Comfrey is an herbaceous perennial. The large, hairy, lance-shaped leaves grow in clusters about 12 inches high. It sends up a central stem, which can reach three feet in height. The bell-shaped flowers appear in clusters on this stem shortly before midsummer.
The flowers of wild comfrey vary in color, but are most often yellow. Prickly comfrey may have blue or pink flowers, and Quaker comfrey has purplish flowers. The root is black on the outside, white on the inside and tuberous, shaped like a turnip.
Other Names Knitbone, knitback, consound, blackwort, bruisewort, slippery root, boneset, yalluc, gum plant, consolida, ass’s ear.
- Wild or common comfrey Symphytum officinale L
- Prickly or rough comfrey S. asperum Lepechin (Do not use this internally)
- Quaker, Russian or Blue Comfrey S. peregrinum Lebed (hybrid of the above) (Do not use this internally)
History and Folklore
Comfrey has been cultivated for healing since 400 BCE. Such notable Greek physicians used it as Herodotus, Nicander, Galen, and Dioscorides. It continued to be used throughout history and its use spread throughout Europe.
The name Symphytum comes from the Greek meaning “Grow together” + “plant”. And comfrey comes from the Latin meaning to grow together.
Comfrey prefers a cooler climate and is hardy down to -40 degrees, so it is a nice addition to northern herb gardens. It prefers full sun but might need some shade if you live in a very hot place. Soil should be rich, but it’s not picky. It appreciates a bit of fertilizer once in a while.
Root cuttings most often propagate it. Plant in spring, as soon as you can work the soil. 2-4 inches deep in rich soil. Give it about two feet of space to grow. Comfrey likes it moist, so water regularly if it does not rain.
Flowering stems should be removed in the first year so that the plant’s energy is focused on a sturdy root and leaf system. After that, you can let the plant flower. Growth continues while the plant is in flower. Most comfrey plants will re-seed readily and can quickly become a nuisance. Cutting the flowers before they go to seed will help keep them in check.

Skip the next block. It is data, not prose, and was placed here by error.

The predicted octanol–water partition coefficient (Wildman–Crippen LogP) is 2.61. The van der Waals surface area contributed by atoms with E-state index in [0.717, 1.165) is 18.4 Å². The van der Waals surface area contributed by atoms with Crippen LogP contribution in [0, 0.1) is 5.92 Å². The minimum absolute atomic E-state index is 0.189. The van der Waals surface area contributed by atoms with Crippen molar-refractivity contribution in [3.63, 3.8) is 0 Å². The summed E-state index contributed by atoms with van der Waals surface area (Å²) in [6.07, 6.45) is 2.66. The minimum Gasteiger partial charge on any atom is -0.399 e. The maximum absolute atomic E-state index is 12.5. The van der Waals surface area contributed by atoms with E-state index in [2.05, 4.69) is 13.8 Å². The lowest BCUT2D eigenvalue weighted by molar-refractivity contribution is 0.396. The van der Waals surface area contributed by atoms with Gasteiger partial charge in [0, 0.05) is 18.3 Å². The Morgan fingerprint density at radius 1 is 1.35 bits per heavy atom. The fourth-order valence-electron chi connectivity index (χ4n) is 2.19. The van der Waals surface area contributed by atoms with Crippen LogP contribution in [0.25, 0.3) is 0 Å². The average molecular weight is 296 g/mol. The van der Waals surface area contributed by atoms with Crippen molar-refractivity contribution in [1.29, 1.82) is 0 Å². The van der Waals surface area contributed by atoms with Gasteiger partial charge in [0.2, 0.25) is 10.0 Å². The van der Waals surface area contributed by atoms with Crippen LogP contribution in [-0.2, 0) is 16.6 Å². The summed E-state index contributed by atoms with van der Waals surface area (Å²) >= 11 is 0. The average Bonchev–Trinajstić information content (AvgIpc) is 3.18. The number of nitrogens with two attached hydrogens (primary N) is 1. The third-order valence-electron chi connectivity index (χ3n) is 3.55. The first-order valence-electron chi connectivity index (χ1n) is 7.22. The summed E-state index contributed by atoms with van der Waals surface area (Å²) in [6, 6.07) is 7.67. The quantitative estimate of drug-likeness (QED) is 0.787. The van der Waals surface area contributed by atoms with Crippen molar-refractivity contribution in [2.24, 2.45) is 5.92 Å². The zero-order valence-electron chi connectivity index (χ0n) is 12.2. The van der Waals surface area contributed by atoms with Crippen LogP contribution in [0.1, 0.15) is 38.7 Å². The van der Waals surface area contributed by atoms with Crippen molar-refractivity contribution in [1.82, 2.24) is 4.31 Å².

Note: You can get comfrey root cuttings at StrictlyMedicinalSeeds.com
Harvesting & Storage
The more you harvest this plant, the more it will grow. It should be harvested for the greatest potency in early May, just before it blooms. Collect the leaves as needed and spread out to dry. They break down easily, don’t dry well and are very delicate when dry. So it’s best to use comfrey fresh.
Comfrey is associated with Saturn and water and is sacred to Hecate.
Comfrey is used in protective magic for the traveler and to protect against theft. Try placing a comfrey leaf in your luggage to make sure it isn’t lost or stolen. Use comfrey root in sachets for protection while traveling, and to keep your lover faithful while you are gone. Also, use it in sachets to protect vehicles. Hang from your rearview mirror or hide it under a seat.
Wrap your money in a comfrey leaf for several days before going to a casino or poker game. It will help keep your bets coming back to you.
Comfrey flowers, especially blue ones, can be substituted in any spell calling for borage.
Use comfrey in a bath after ritual to relax and cleanse you, especially for healing or love spells.
It can be burned in combination with mugwort to aid in divination and concentration and by itself or in combination for spells associated with letting go of unhealthy relationships.
Because comfrey roots dig so deep in search of nutrients, these nutrients are then stored in their leaves, which lack fiber and break down quickly. Thus, comfrey is an excellent compost plant and can be laid in the beds of other plants to act as a fertilizer.
It is a great addition to compost in moderation. Make sure you balance it with firmer plant matter, or you’ll get gooey compost.
Rot the leaves down in water for several weeks to produce a concentrated liquid fertilizer. Or make comfrey tea.
Boiling the root in water yields a sticky paste that you may or may not find some use for.
Wild comfrey contains allantoin, which is found in the milk of nursing mothers. It encourages cell-reproduction and thus stimulates the healing of wounds. It also has a high mucilage content, which smooths the skin. This makes comfrey a valuable addition to salves and lotions and a soothing addition to baths.
Try adding comfrey to salves for burns, acne, bruising, abrasions and other topical complaints. It can also be used in poultices for breaks and strains and to reduce swelling from any cause.
Comfrey should not be used for very deep or puncture wounds, because it can actually make the surface heal faster than the lower part of the wound, causing abscesses. Make sure a wound has been thoroughly cleaned before applying comfrey, so as not to seal dirt inside the wound.
The boiled roots yield a sticky paste that dries hard and has been used to set bandages. Simply spread it on the bandage, and then wrap the wound.